THE equities market turnover of Dar es Salaam Stock Exchange (DSE), continued to decrease last week to register a new low amid global markets uncertainty due to coronavirus.
The bourse market turnover, for the week ending last Friday, plunged further to 13.93m/-, against last week's 16.37m/-.
However, stockbrokers are upbeat that the situation may make a rebound since investors started to cheer as states are reopening their economies.
Zan Securities Chief Executive Officer (CEO), Raphael Masumbuko said they expect the market to make a U-turn in the coming weeks due to economies decision to lift lockdown.
"We expect a rebound in volume and turnover in the weeks ahead as countries are easing the lockdown and businesses reopen," Mr Masumbuko said.
For the week ending last Friday, Dow, S&P 500 and Nasdaq Composite all three indexes gained more than 3 percent as states reopening economies, as well as hopes for progress on a Covid-19 drug.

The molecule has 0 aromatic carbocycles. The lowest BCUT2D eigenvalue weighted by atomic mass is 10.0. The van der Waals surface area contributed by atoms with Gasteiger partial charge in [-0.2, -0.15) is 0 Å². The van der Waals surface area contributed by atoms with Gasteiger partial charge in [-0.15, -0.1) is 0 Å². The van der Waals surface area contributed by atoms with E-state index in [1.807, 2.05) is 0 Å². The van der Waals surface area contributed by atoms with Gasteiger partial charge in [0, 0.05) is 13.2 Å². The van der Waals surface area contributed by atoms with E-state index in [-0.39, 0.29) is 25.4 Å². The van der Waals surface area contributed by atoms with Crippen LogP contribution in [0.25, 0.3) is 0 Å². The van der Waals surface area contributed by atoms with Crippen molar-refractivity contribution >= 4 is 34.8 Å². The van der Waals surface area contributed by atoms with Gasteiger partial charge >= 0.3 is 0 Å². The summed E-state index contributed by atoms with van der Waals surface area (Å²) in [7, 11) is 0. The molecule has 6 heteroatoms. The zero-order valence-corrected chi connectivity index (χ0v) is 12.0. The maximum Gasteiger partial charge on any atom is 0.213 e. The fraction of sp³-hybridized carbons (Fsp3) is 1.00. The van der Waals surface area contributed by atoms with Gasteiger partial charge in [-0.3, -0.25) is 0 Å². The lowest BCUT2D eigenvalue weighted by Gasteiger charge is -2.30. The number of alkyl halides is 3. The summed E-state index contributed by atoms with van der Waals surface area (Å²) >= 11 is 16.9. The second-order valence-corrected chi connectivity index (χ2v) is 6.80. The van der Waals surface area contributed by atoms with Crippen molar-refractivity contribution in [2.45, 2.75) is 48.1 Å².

However, DSE indexes closed the week in mixed reaction as DSE all share index (DSEI), climbed up while Tanzania Share Index (TSI), slight went down.
TSI was affected by NICO price dropping by 2.94 percent to close at165/-. TSI closed at 3,491.92 points, a slight decrease compared to the week before while DSEI increased by 0.35 percent to close at 1,806.88 points.
DSE's sector indexes namely Industrial & Allied Index (IA) closed at 4,778.72 points, same as last week.
Bank, Finance and Investment Index dropped 0.03 percent to close at 2,182.53 points. And, Commercial Services Index closed at 2,356.49 points, 0.05 percent down.
The dropping of turnover and volume affected domestic market capitalisation that went down slight to 9.17tri/-. However, total market cap increased by 0.35 percent to 15tri/-.
CRDB dominated the market share by 25.43 percent of the total turnover followed by Swiss and Twiga at 25.03 percent and 17.86 percent respectively.
However, Asian stocks slipped, not because of coronavirus pandemic, but with the bulk of losses coming in Hong Kong, as China announced plans to impose a national security law on the city.
Hong Kong's Hang Seng fell about 3.5 percent and losses were modest in Tokyo and Seoul, while shares edged up in Sydney.